Some college-football positions just seem to be cursed, arrest-wise: Florida State wideout, Miami linebacker, Ohio State . . . well, pretty much any position from Ohio State. Now we may be inching closer to a new tradition in Austin, with yet another Longhorn running back lining up for a mug shot.
Texas has had some problems in recent years with dumbass high-profile backs, such as Cedric Benson and Ramonce Taylor, who each had brushes with the law during their college careers. Keep your eyes on “Blotter” star-in-the-making Henry Melton. Vince Young nicknamed Melton “Hemi,” because he plows over everything — and now perhaps because he drives one under the influence.
According to police reports, Melton, who is underage, failed a field sobriety test and was “insulting” to the arresting officer. Two questions arise from this incident: 1) what position will Melton play this coming season (Texas coach Mack Brown moved the 6’3”, 270-pound Melton to defensive end after he rushed for 432 yards this past year, but Melton is still listed as a running back on the roster), and 2) will this arrest get him suspended? The standard punishment in the Big Ten for this kind of thing is a one-game suspension, but Coach Brown is pretty thin on the line this year, so you never know.
Meanwhile, Melton follows in the not-so-great tradition of Tarrell Brown, Tyrell Gatewood, Taylor, Aaron Harris . . . what is it about Longhorns and routine traffic stops? Dudes, take the bus!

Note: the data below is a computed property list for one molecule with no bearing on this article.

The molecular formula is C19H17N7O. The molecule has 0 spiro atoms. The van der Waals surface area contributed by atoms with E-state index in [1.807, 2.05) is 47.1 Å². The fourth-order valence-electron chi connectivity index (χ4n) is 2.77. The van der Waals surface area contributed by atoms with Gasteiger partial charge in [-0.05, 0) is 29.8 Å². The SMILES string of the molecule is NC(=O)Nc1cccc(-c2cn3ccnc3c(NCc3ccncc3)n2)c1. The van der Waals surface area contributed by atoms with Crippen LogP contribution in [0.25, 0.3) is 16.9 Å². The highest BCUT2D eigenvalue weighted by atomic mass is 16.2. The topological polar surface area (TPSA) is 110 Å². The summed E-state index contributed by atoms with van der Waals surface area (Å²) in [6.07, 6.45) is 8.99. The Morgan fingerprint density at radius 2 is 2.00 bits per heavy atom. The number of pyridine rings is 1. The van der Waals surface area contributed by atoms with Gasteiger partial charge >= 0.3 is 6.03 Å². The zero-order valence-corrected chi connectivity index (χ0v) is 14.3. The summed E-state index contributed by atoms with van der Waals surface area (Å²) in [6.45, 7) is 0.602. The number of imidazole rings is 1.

You know those investigative services that do background checks on Internet dates, just to make sure they aren’t, say, convicted cattle molesters (rather than the orchestra conductors they claimed to be)? Well, they may need to get one of those services for college-sports recruiters soon, as yet another case emerges of a star recruit who seemed to be a model citizen but had a criminal record.
Boston-area sports fans may recall Travis George, a onetime Boston-area hoop star who, before he was 15, was already being tabbed the “next T-Mac.” George moved across the country, making stops along the infamous “basketball prep school” circuit in North Carolina and at Philadelphia’s Lutheran Christian and Rise Academies. By the time he was a senior, he had passed only “sheet metal and health education” courses, but somehow ended up, without a diploma, on the roster of Eastern Arizona College. And things were going fine there — until he was arrested for an on-court brawl. Local Arizona law enforcement then discovered that George had an outstanding warrant for “indecent assault and battery upon a child older than 14” back in Massachusetts. He was extradited to Quincy and the EAC roster was never the same.
Now we have a similar case in Kansas. Robert Anthony Grant, 22, was on the Fort Hays State University team roster this past year, started 19 games, and averaged 7.8 points. But school officials recently discovered that Grant was a fugitive from community supervision back in Washington, where he had played for Washington State University. Turns out Grant had a drug conviction in King County, Washington, and had been ordered into a structured-supervision deal, only to flee the arrangement and transfer to FHSU.